As for majority cues, the children in [11] may have inferred that the method used by multiple individuals was more instrumentally effective at obtaining the desired reward compared to the method used by only one individual. After all, perhaps the very reason the former method was more widely used than the latter method was because it was more effective at obtaining rewards. As such, the children may have adopted the method used by the majority not because they wanted to act conventionally but simply because they wanted to increase their chances of obtaining the reward. Overall, previous studies did not rule out possible alternative interpretations for why children may follow intentionality or majority cues. Children may follow these cues not because they seek to act conventionally per se but rather because they seek to affiliate with others or obtain rewards. These issues may be addressed by modeling actions with no instrumental functions and employing linguistic cues, not intentionality or majority cues, to signal conventionality.

One straightforward way to linguistically signal conventionality is to state a rule [14]. But rules may not be an ideal operationalization of conventionality because the source of a rule’s normative force may be unclear to children. It has been argued that norms have two aspects: generality and force [15]. Whereas generality refers to a norm’s widespread applicability to all the members of the group, force refers to group members’ desire that a norm be followed and their willingness to enforce the norm on others. Young children may sometimes experience adults imposing arbitrary rules seemingly based only on their own discretion (e.g., “Does Mom want me to clean my room because cleanliness is a general expectation or only because she herself likes it clean?”). As such, rules may sometimes appear to children to have force stemming not from conventionality but rather from the authority of individual adults.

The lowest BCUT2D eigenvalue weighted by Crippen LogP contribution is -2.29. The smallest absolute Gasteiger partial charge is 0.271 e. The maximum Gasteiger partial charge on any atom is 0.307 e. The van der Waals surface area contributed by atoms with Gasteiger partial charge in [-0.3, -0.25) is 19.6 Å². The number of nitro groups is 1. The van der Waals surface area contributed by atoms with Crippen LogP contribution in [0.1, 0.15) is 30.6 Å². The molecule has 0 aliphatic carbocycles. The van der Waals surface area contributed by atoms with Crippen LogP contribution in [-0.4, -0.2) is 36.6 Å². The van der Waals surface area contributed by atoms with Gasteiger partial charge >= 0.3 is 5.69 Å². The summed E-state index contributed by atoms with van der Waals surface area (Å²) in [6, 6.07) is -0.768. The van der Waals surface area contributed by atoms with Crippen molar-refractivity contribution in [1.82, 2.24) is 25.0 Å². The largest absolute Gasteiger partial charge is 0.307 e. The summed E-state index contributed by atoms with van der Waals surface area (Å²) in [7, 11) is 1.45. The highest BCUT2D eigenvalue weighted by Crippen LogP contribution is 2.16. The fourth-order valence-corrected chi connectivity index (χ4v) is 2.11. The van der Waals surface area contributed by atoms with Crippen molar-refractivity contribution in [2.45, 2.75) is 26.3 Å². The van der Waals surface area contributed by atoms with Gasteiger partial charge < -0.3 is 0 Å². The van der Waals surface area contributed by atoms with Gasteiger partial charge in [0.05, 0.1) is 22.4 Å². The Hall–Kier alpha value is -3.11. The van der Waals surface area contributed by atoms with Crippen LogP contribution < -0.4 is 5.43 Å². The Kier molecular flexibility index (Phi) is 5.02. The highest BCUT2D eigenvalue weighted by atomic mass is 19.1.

In recent studies using more subtle linguistic cues, children imitated an actor’s method of making a necklace with higher fidelity when the activity was linguistically framed as conventional than when it was framed as instrumental [1, 2]. However, these studies still used an instrumental context (necklace making) and only examined imitation, not conformity, since the children did not have a prior method that the linguistic framing overrode. In our study, therefore, we first assessed children’s preferences and then examined whether they would conform to another person’s different choice—and whether the conformity would be greater when the choice was linguistically framed as a conventional norm than when it was framed as a personal preference.